Every day I wake A new body I am in Never my own space
Aiight. Check out this crazy plot. (And before I begin, a quick *squee* fangirl cry because it's D
Every day I wake A new body I am in Never my own space
Aiight. Check out this crazy plot. (And before I begin, a quick *squee* fangirl cry because it's David-freakin'-Leviathan and I love him and feel even more warmth and fuzz and fangirl giddiness because I met him a couple of years ago and he is SUCH an amazing down to earth author which is awesome!)
Now. The plot. "A" wakes up every morning into a different body and "A" exists there for that day, making the decisions of that person for that day. Immediately, you might want to associate it with Meyer's Host, but it's not like that. Not really. Because "A" doesn't get a choice, this is just the normal existence. Also, "A" doesn't interact with the person's body that has been kidnapped. This isn't an ideal existence, obviously, and "A" tries to live by the ideal do no harm, meaning, DON'T MESS UP THAT PERSON'S LIFE THROUGH SOME RASH DECISION.
*whew* Let me tell you, trying to write that paragraph without using a gender was tres difficile. Because, you now, "A" doesn't HAVE a gender. One day "A"'s a girl, the next a boy. (Also, "A" is a self given name).
Interestingly enough, this idea behind gender associations as well as sexual and racial identity is one of the reasons why David (I'm pretending here that David and I are on first name basis terms) wrote the book. That reason alone is one of the reasons why he is such an amazing young adult writer. He gets these notions and then writes books based on these notions for teens who need to spend time thinking about these things. Fantastic!
I have to admit that this would be hands down a five-star book EXCEPT the ending sorta irked me. I mean, sure, I get that this is an incredibly tough premise to wrap it up argh! It bothered me something fierce. (So please, if WHEN you read this find me on twitter @ReadingThruNite so we can chaaattt!)
Bottom line, loved the concept, loved the author, REALLY liked the book.
EVERYONE has been talking about this book for, like, A YEAR now right? 80's driven, game-lovin, science-fiction readin' geeks unite. Essentially. I'mEVERYONE has been talking about this book for, like, A YEAR now right? 80's driven, game-lovin, science-fiction readin' geeks unite. Essentially. I'm seriously one of the few people left to have read/listened/reviewed this book. Aaaand, I remember reading about it publishing week in Entertainment Weekly fully expecting to love it.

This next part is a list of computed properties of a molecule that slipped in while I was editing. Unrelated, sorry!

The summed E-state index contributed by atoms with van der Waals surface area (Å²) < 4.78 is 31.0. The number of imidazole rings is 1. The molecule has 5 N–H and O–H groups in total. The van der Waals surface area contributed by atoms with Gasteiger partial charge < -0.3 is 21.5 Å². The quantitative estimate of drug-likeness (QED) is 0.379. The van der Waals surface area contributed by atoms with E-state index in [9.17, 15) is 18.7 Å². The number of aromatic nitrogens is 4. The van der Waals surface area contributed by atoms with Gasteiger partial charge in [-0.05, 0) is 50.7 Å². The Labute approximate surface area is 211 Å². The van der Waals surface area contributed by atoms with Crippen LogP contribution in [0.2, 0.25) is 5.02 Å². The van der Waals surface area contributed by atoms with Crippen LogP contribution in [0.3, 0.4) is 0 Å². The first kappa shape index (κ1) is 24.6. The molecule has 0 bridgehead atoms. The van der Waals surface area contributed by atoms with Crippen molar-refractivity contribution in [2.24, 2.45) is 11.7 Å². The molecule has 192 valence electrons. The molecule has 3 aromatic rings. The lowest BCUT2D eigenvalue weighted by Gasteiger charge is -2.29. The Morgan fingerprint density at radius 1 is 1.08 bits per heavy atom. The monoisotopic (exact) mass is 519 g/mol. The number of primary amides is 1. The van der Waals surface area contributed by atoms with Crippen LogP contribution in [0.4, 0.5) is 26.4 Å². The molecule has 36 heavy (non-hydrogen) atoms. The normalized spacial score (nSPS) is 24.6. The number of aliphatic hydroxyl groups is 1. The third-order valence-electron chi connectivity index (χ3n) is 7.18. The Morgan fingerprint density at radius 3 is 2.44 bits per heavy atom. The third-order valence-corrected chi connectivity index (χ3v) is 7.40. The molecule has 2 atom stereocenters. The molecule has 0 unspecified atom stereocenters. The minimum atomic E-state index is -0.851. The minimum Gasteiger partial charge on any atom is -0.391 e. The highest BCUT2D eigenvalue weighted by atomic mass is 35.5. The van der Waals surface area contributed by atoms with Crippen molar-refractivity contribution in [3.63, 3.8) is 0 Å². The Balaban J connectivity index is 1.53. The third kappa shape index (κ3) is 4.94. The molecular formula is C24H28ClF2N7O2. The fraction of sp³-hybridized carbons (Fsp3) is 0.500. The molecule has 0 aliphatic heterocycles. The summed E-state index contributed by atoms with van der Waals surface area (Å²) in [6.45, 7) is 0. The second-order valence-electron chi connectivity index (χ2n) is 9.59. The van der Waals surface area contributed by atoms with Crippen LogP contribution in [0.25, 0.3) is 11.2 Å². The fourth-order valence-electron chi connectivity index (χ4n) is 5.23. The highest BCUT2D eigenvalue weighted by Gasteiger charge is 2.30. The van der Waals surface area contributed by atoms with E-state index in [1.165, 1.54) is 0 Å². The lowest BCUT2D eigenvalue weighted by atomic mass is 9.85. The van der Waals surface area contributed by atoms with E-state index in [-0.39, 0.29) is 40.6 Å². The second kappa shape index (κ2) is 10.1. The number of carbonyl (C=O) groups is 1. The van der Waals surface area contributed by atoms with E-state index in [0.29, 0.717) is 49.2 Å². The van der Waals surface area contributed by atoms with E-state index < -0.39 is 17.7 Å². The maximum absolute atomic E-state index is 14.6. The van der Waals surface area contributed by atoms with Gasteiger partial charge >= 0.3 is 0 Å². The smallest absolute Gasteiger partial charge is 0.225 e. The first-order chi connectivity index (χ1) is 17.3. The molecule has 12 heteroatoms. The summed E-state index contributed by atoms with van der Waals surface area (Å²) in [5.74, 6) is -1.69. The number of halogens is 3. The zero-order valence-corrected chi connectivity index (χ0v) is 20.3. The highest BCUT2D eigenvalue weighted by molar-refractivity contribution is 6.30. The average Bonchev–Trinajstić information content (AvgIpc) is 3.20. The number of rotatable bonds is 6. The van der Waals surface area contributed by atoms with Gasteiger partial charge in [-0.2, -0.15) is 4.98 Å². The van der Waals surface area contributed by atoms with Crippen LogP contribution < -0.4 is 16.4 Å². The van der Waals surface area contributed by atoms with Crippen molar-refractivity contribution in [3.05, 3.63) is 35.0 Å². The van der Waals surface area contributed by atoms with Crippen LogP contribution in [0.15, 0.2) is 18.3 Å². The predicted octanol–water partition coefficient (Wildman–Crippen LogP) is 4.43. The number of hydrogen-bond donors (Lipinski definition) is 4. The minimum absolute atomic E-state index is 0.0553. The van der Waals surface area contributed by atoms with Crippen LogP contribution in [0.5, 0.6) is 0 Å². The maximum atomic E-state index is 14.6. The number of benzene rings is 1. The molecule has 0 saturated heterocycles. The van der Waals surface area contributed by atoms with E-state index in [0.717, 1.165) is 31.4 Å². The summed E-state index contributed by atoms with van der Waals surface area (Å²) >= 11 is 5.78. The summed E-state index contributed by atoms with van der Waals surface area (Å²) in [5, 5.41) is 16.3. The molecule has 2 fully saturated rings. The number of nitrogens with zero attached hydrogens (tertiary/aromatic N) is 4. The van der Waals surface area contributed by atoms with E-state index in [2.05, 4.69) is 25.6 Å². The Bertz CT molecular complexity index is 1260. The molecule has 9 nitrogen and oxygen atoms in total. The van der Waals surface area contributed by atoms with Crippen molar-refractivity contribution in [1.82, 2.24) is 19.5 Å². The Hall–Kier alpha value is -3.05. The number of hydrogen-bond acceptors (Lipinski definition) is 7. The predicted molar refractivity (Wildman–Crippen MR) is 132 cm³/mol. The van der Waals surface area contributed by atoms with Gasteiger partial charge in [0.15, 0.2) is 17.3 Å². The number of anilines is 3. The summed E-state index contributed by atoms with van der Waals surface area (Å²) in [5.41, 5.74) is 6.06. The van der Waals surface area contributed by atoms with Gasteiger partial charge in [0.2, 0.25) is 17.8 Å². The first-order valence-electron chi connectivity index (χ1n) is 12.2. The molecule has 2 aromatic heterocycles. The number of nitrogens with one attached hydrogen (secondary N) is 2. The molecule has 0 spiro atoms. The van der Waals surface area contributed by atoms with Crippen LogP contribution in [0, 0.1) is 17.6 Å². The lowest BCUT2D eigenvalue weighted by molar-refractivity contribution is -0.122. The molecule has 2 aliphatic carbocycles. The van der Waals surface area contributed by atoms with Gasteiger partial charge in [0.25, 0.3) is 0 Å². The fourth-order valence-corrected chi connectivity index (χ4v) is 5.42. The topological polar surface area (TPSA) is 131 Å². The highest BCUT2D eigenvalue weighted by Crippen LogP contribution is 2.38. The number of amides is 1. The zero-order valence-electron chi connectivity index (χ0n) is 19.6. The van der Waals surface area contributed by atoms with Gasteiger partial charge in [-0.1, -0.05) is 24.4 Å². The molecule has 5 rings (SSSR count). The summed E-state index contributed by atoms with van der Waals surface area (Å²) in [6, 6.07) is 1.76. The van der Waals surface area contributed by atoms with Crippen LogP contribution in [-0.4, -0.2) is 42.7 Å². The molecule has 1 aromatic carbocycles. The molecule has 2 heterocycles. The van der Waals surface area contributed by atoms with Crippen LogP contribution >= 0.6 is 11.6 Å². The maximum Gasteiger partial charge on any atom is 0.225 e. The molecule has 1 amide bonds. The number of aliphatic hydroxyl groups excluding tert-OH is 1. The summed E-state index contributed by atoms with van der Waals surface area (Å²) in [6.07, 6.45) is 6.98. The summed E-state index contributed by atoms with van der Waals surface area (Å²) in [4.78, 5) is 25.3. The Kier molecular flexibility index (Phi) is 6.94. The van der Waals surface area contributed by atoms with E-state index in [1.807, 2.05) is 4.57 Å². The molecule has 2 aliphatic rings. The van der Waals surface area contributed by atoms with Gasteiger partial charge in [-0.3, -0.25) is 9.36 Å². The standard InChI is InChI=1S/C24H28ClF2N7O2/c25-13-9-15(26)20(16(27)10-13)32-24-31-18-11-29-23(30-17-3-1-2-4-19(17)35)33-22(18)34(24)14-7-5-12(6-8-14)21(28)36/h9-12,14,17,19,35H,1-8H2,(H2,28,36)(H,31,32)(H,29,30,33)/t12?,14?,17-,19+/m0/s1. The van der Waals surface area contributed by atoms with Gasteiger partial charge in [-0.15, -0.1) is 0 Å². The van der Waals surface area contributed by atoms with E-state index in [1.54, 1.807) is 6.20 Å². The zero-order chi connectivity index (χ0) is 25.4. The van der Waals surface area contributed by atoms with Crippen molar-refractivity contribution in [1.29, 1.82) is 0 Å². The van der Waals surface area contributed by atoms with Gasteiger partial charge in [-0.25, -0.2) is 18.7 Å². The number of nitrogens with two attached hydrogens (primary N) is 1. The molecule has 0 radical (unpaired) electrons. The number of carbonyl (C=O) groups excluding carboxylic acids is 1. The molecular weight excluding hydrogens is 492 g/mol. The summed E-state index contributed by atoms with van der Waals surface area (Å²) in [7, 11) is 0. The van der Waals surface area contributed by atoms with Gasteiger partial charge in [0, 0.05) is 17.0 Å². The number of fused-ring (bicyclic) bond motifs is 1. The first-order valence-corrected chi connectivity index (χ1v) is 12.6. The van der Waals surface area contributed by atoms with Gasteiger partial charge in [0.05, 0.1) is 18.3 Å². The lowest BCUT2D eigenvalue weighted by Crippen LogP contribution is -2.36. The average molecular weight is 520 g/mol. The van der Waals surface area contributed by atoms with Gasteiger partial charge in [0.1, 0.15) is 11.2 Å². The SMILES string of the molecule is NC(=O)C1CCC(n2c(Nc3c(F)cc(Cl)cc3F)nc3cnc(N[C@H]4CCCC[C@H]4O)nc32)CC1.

Which is probably why loving it failed miserably for me. It's like getting super excited for that fat free frozen yogurt only to realize that yeah, it's GOOD, but it's NOT gourmet ice cream. (What?! I'm hungry okay...) Ready Player One is the froyo of my 2012. It was yum but not delish.
Briefly, because as I said before, if you haven't read it have you been living under a rock?! Wade is our endearing gaming hero in a dysfic world of devastating poverty and virtual reality. When a prominent man in the VR world dies and leaves complete control of the unreal-reality to the winner of a bunch of games, the world goes wild. Imagine, if you will, if Walt Disney died and hid a key to all of the magic in the magical kingdom.
Wade, amongst his best friend and eventual love interest (and remember EVERYONE ELSE IN THE WORLD) seeks out this treasure. Swiftly on their tails is the conglomerate evil corporate entities who salivate power and control.
It's a race again time, oneself, and corporate greed. Adventuresome, yes? Crazy cool 80's reference? Yuppers. Fun times? Mostly.
This was an uphill battle for me. Like a work out really. I even thought that I would quit the book about one third of the way into it and if I wasn't in a position of not having an audio back up for my car trips, I might have.
Ultimately I'm glad that I stayed with it because the end - the whole process - was worth it. I'm not on fandom level with it like so many others, but yeah, it was a fun ride.
The Audio Aspect
I truly don't think that there would have been a better narrator chosen for this book other than Wil Wheaton. How many of you guys remember reading his blog when blogging first became a thing? If there's a cool gadgety geek out there, then Wheaton is the guy. There was nothing distracting about his reading and any lack of personal captivation was not because of him. ...more